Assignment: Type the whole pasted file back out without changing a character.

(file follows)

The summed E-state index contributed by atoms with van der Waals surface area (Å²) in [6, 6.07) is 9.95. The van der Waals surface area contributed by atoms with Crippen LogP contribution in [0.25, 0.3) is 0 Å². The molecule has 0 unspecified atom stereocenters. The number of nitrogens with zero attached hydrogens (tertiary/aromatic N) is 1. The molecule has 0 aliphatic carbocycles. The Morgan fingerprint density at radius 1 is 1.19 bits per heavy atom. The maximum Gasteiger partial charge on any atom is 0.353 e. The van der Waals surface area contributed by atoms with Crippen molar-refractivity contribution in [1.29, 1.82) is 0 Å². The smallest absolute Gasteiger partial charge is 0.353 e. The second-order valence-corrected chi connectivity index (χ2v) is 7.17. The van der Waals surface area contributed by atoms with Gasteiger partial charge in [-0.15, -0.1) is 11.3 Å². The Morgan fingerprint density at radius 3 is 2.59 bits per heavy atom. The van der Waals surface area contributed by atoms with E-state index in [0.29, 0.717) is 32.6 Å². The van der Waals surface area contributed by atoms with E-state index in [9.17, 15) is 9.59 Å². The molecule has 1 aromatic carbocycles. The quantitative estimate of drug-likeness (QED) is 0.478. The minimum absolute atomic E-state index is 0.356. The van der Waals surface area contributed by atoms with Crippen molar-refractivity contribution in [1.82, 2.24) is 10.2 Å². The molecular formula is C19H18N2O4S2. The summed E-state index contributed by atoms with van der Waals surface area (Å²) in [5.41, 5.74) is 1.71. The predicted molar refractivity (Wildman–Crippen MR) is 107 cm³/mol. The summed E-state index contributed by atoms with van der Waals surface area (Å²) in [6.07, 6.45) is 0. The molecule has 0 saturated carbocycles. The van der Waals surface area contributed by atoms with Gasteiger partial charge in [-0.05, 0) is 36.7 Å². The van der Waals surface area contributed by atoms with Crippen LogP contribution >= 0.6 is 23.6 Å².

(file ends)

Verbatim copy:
The summed E-state index contributed by atoms with van der Waals surface area (Å²) in [6, 6.07) is 9.95. The van der Waals surface area contributed by atoms with Crippen LogP contribution in [0.25, 0.3) is 0 Å². The molecule has 0 unspecified atom stereocenters. The number of nitrogens with zero attached hydrogens (tertiary/aromatic N) is 1. The molecule has 0 aliphatic carbocycles. The Morgan fingerprint density at radius 1 is 1.19 bits per heavy atom. The maximum Gasteiger partial charge on any atom is 0.353 e. The van der Waals surface area contributed by atoms with Crippen molar-refractivity contribution in [1.29, 1.82) is 0 Å². The smallest absolute Gasteiger partial charge is 0.353 e. The second-order valence-corrected chi connectivity index (χ2v) is 7.17. The van der Waals surface area contributed by atoms with Gasteiger partial charge in [-0.15, -0.1) is 11.3 Å². The Morgan fingerprint density at radius 3 is 2.59 bits per heavy atom. The van der Waals surface area contributed by atoms with E-state index in [0.29, 0.717) is 32.6 Å². The van der Waals surface area contributed by atoms with E-state index in [9.17, 15) is 9.59 Å². The molecule has 1 aromatic carbocycles. The quantitative estimate of drug-likeness (QED) is 0.478. The minimum absolute atomic E-state index is 0.356. The van der Waals surface area contributed by atoms with Crippen molar-refractivity contribution in [1.82, 2.24) is 10.2 Å². The molecular formula is C19H18N2O4S2. The summed E-state index contributed by atoms with van der Waals surface area (Å²) in [5.41, 5.74) is 1.71. The predicted molar refractivity (Wildman–Crippen MR) is 107 cm³/mol. The summed E-state index contributed by atoms with van der Waals surface area (Å²) in [6.07, 6.45) is 0. The molecule has 0 saturated carbocycles. The van der Waals surface area contributed by atoms with Gasteiger partial charge in [-0.05, 0) is 36.7 Å². The van der Waals surface area contributed by atoms with Crippen LogP contribution >= 0.6 is 23.6 Å².